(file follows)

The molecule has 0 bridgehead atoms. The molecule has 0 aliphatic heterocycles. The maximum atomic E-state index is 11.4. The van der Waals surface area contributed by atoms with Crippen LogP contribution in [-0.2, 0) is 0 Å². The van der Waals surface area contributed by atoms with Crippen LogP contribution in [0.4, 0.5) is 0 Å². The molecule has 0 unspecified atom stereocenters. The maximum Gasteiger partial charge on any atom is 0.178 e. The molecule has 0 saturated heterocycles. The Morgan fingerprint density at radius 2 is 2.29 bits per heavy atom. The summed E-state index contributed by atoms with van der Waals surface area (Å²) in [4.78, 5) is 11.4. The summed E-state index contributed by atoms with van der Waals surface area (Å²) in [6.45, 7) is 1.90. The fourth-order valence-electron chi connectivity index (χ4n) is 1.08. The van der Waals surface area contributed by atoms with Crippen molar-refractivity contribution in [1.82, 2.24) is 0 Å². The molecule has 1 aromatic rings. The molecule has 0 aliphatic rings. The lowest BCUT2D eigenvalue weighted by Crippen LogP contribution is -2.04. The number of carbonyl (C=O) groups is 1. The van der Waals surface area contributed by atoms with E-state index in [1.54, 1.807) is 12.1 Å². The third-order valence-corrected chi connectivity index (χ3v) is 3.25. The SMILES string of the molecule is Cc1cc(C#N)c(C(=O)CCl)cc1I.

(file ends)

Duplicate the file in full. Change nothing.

The molecule has 0 bridgehead atoms. The molecule has 0 aliphatic heterocycles. The maximum atomic E-state index is 11.4. The van der Waals surface area contributed by atoms with Crippen LogP contribution in [-0.2, 0) is 0 Å². The van der Waals surface area contributed by atoms with Crippen LogP contribution in [0.4, 0.5) is 0 Å². The molecule has 0 unspecified atom stereocenters. The maximum Gasteiger partial charge on any atom is 0.178 e. The molecule has 0 saturated heterocycles. The Morgan fingerprint density at radius 2 is 2.29 bits per heavy atom. The summed E-state index contributed by atoms with van der Waals surface area (Å²) in [4.78, 5) is 11.4. The summed E-state index contributed by atoms with van der Waals surface area (Å²) in [6.45, 7) is 1.90. The fourth-order valence-electron chi connectivity index (χ4n) is 1.08. The van der Waals surface area contributed by atoms with Crippen molar-refractivity contribution in [1.82, 2.24) is 0 Å². The molecule has 1 aromatic rings. The molecule has 0 aliphatic rings. The lowest BCUT2D eigenvalue weighted by Crippen LogP contribution is -2.04. The number of carbonyl (C=O) groups is 1. The van der Waals surface area contributed by atoms with E-state index in [1.54, 1.807) is 12.1 Å². The third-order valence-corrected chi connectivity index (χ3v) is 3.25. The SMILES string of the molecule is Cc1cc(C#N)c(C(=O)CCl)cc1I.